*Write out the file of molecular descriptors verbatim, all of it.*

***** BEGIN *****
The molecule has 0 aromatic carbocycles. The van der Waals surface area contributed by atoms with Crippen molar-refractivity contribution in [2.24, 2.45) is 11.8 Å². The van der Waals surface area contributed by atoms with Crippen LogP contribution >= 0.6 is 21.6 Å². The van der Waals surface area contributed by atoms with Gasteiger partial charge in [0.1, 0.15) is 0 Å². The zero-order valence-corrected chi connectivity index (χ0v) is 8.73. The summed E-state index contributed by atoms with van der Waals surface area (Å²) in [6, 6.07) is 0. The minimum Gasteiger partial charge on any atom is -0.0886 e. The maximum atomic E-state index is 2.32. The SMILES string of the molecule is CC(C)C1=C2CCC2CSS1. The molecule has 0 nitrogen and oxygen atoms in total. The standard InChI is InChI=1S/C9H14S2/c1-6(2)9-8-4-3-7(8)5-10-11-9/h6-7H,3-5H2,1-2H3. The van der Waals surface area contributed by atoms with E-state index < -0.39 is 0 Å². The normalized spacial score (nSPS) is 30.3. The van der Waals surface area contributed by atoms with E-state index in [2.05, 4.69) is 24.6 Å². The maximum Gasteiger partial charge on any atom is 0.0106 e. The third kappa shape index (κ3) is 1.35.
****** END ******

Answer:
The molecule has 0 aromatic carbocycles. The van der Waals surface area contributed by atoms with Crippen molar-refractivity contribution in [2.24, 2.45) is 11.8 Å². The van der Waals surface area contributed by atoms with Crippen LogP contribution >= 0.6 is 21.6 Å². The van der Waals surface area contributed by atoms with Gasteiger partial charge in [0.1, 0.15) is 0 Å². The zero-order valence-corrected chi connectivity index (χ0v) is 8.73. The summed E-state index contributed by atoms with van der Waals surface area (Å²) in [6, 6.07) is 0. The minimum Gasteiger partial charge on any atom is -0.0886 e. The maximum atomic E-state index is 2.32. The SMILES string of the molecule is CC(C)C1=C2CCC2CSS1. The molecule has 0 nitrogen and oxygen atoms in total. The standard InChI is InChI=1S/C9H14S2/c1-6(2)9-8-4-3-7(8)5-10-11-9/h6-7H,3-5H2,1-2H3. The van der Waals surface area contributed by atoms with E-state index < -0.39 is 0 Å². The normalized spacial score (nSPS) is 30.3. The van der Waals surface area contributed by atoms with E-state index in [2.05, 4.69) is 24.6 Å². The maximum Gasteiger partial charge on any atom is 0.0106 e. The third kappa shape index (κ3) is 1.35.